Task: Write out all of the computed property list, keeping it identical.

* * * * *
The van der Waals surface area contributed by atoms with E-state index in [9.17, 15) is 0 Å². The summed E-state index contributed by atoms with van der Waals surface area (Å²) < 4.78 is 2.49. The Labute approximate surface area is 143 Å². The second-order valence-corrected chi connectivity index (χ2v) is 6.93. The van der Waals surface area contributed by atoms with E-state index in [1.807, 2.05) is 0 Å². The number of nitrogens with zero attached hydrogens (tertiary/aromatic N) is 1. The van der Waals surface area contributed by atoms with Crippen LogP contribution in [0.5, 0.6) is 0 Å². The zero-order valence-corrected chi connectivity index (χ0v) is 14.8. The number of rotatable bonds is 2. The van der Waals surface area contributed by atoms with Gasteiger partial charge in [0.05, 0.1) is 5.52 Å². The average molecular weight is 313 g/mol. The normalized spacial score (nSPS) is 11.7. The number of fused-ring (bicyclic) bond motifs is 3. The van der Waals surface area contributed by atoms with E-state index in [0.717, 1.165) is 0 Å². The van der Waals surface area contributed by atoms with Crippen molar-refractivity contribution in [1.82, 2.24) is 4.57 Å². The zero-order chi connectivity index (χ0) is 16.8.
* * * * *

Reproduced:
The van der Waals surface area contributed by atoms with E-state index in [9.17, 15) is 0 Å². The summed E-state index contributed by atoms with van der Waals surface area (Å²) < 4.78 is 2.49. The Labute approximate surface area is 143 Å². The second-order valence-corrected chi connectivity index (χ2v) is 6.93. The van der Waals surface area contributed by atoms with E-state index in [1.807, 2.05) is 0 Å². The number of nitrogens with zero attached hydrogens (tertiary/aromatic N) is 1. The van der Waals surface area contributed by atoms with Crippen LogP contribution in [0.5, 0.6) is 0 Å². The zero-order valence-corrected chi connectivity index (χ0v) is 14.8. The number of rotatable bonds is 2. The van der Waals surface area contributed by atoms with Gasteiger partial charge in [0.05, 0.1) is 5.52 Å². The average molecular weight is 313 g/mol. The normalized spacial score (nSPS) is 11.7. The number of fused-ring (bicyclic) bond motifs is 3. The van der Waals surface area contributed by atoms with E-state index in [0.717, 1.165) is 0 Å². The van der Waals surface area contributed by atoms with Crippen molar-refractivity contribution in [1.82, 2.24) is 4.57 Å². The zero-order chi connectivity index (χ0) is 16.8.